No idea if there is a list for this yet, but I think I will keep this as kind of…
Don't Rock the boat… Sink it.
Swope is the only black man on the executive board of an advertising firm, and is accidentally put in charge after the death of the chairman of the board.
Absurdist satire of the highest order, Putney Swope is painfully funny, ludicrous, and jarringly incongruous. Among the subjects that find themselves under its scathing gaze are commercialism, ideological extremism, and racial and gender rights. Nothing is sacred, nothing is safe. From today's viewpoint, it's easy for the viewer to distance themselves from the issues thanks to the film's dated language and delivery, but Swope's power lies in the increasingly prescient presentation of those issues. Advertising that relies on sex and crudity, the government's role in corporate dealings, and the cult-of-personality applied to nearly anyone in show business; to think that we were warned of these things in 1969 makes their reality today all the more sadly hilarious.
It's a bit…
"Rockin' the boat's a drag. You gotta sink the boat!"
Paul Thomas Anderson always talks about Putney Swope and the Influence Robert Downey Sr. had on him. He spends a lot of the time on his Boogie Nights commentary talking about it and working with RDS on the film (he played the record label guy who wouldn't let Dirk take his album). I was listening to an incredible two hour interview with him and Marc Maron on the WTF podcast (I would really reccomend listening to it, he goes into depth about all of his movies. It even shaped where I want to go for college), and again this movie came up. It seems to come up in many interviews…
Putney Swope is an adventure in, "What can we get away with?"
This is a film from Robert Downey Sr. the man who gave us such treasures as Robert Downey Jr. The latter has obviously garnered more fame than the former, but who was given more to the world of film? Sr. has influenced such filmmakers as Paul Thomas Anderson and Louis C.K., making some of the most controversial films of the 1960s and 70s. Putney Swope is his most well known and most borrowed from. It's a movie that puts laughter first, with style following closely behind. A movie that simultaneous makes you a better and a worse person for having watched it.
Putney Swope is about a black…
Putney Swope is one of the most offensive comedies I've ever seen. It's jokes consist mainly of racist, sexist, and ableist humour, but since the movie is such an obvious satire it's content doesn't become problematic. The supporting characters are little more than stereotypes, and this helps the films interpretation of 1960s America and its many cultural problems.
Downey Sr. is being critical of both the radicals and the reactionaries, taking no side of his own and pointing towards a type of anarchism. None of Putney's behaviour makes any logical sense; he fires employees on a whim, protests against marketing certain items while using obscene methods of advertising his products, and he attempts to keep a code of ethics despite…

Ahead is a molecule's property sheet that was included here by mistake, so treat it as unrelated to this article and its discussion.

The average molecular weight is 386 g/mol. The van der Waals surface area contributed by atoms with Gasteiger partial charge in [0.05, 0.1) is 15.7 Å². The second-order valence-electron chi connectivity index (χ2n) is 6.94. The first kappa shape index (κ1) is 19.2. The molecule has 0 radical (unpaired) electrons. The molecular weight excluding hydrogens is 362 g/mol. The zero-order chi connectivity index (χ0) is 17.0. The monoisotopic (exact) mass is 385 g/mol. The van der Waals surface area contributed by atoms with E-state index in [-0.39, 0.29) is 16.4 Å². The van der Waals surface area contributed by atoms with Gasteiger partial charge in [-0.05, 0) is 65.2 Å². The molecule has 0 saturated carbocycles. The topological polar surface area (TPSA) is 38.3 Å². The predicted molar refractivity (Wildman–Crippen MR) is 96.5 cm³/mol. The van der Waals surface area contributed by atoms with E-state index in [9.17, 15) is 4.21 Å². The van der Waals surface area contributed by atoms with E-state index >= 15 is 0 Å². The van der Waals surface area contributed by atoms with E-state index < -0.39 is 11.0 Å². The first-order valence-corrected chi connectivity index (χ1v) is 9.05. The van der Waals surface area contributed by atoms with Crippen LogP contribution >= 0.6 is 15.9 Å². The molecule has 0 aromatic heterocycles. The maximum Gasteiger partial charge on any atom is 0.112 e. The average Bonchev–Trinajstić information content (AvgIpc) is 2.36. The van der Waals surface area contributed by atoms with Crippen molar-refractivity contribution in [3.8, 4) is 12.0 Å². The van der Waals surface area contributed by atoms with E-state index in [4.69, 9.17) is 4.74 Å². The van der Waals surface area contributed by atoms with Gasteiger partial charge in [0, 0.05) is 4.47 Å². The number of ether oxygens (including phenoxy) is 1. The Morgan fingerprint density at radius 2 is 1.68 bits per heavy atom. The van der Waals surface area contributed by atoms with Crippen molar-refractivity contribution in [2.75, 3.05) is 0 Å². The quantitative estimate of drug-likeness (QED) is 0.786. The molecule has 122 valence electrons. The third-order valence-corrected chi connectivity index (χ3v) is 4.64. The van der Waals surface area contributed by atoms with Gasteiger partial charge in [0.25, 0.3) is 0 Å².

In terms of humor and satire, it's like Blazing Saddles on steroids.
If it could only have kept up the quality of the introductory scene. That is one hilarious way to open a film.
The film as a whole feels like a bunch of guys sat in a room and came up with one-liners and they just threw them haphazardly into the script.
It is perhaps unfair to judge this harshly in 2014, as it is very much set in its' time, and probably was a way more raunchy experience in 1969.
I still managed a few laughs throughout, but it's too disjointed to be categorized as a success.
Before there was The Rocky Horror Picture Show, before Eraserhead, there was the true original cult film, Putney Swope.
The chairman of the board in an advertising company has what can only be described as a heart attack, and dies. A vote is held to see who would be next in power. Since they can't vote for themselves, they vote for someone they thought no one would vote for - none other than Putney Swope, the only black man on the board. He takes over, replacing all of the old white bozos with some of the jivest cats in the world, spreading word about 'Truth and Soul!'
I was interested in this movie mainly because of the praise that Paul…
UP MAD AVE 4EVR
Imagine if Yeezus-era Kanye West was a member of Monty Python and together, they directed Mad Men.
"Fuck off, Bert"
Love this bullshit.
A man flies in on a helicopter, lands on the rooftop of a building and, with his chainlink-locked briefcase and leather vest, high fives a chicly dressed businessman. Hot jazz wails as a whip pan catches a slick low-five exchange with a slightly accelerated frame rate. They descend the stairs together and enter a conference room.
"A glass of beer is a cool, soothing beverage. But in reality, it is pee-pee dickey"
So ends the analytical advice of the biker thug speaker brought in to kickstart sagging sales and trite campaigns. While some members of the board question the efficacy of the speech, others are blown away by the "keen" insights into the market. And the spokesperson of the board…
This film is quite unique.
what the fuck even is this movie? it's so messy and feels like something a group of fourteen year olds did on a weekend.
This is a strange movie, make no mistake about it. It's crass, dated, slightly insensitive and confusing. But for film enthusiasts, it's a must see. Robert Downey Sr. doesn't make movies for any audience, so dare yourselves to sit through this one. But you'll be pleasantly surprised by how eclectic and surreally hilarious most of the film is.
This list is the Letterboxd version of The Oxford History of World Cinema.
The book celebrates and chronicles over one…
Missing films I can't locate on Letterboxd:
Blonde Ambition (1981)
I Like to Watch / Caballero (1982)
Mona the Virgin…